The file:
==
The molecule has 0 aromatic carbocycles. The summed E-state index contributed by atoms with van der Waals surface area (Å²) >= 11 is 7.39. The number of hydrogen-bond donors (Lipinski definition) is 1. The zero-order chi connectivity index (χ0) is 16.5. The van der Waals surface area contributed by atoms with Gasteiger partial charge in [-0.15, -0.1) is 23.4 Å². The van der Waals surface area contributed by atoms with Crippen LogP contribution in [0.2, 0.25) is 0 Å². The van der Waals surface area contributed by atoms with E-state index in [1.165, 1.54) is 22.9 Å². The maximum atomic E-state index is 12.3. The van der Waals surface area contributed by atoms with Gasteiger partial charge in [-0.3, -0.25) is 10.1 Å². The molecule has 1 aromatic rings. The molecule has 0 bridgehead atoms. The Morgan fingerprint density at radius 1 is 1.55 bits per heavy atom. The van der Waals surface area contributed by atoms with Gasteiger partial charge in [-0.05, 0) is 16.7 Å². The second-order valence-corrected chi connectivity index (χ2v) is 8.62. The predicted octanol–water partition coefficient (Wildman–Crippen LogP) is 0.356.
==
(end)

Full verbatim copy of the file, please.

The molecule has 0 aromatic carbocycles. The summed E-state index contributed by atoms with van der Waals surface area (Å²) >= 11 is 7.39. The number of hydrogen-bond donors (Lipinski definition) is 1. The zero-order chi connectivity index (χ0) is 16.5. The van der Waals surface area contributed by atoms with Gasteiger partial charge in [-0.15, -0.1) is 23.4 Å². The van der Waals surface area contributed by atoms with Crippen LogP contribution in [0.2, 0.25) is 0 Å². The van der Waals surface area contributed by atoms with E-state index in [1.165, 1.54) is 22.9 Å². The maximum atomic E-state index is 12.3. The van der Waals surface area contributed by atoms with Gasteiger partial charge in [-0.3, -0.25) is 10.1 Å². The molecule has 1 aromatic rings. The molecule has 0 bridgehead atoms. The Morgan fingerprint density at radius 1 is 1.55 bits per heavy atom. The van der Waals surface area contributed by atoms with Gasteiger partial charge in [-0.05, 0) is 16.7 Å². The second-order valence-corrected chi connectivity index (χ2v) is 8.62. The predicted octanol–water partition coefficient (Wildman–Crippen LogP) is 0.356.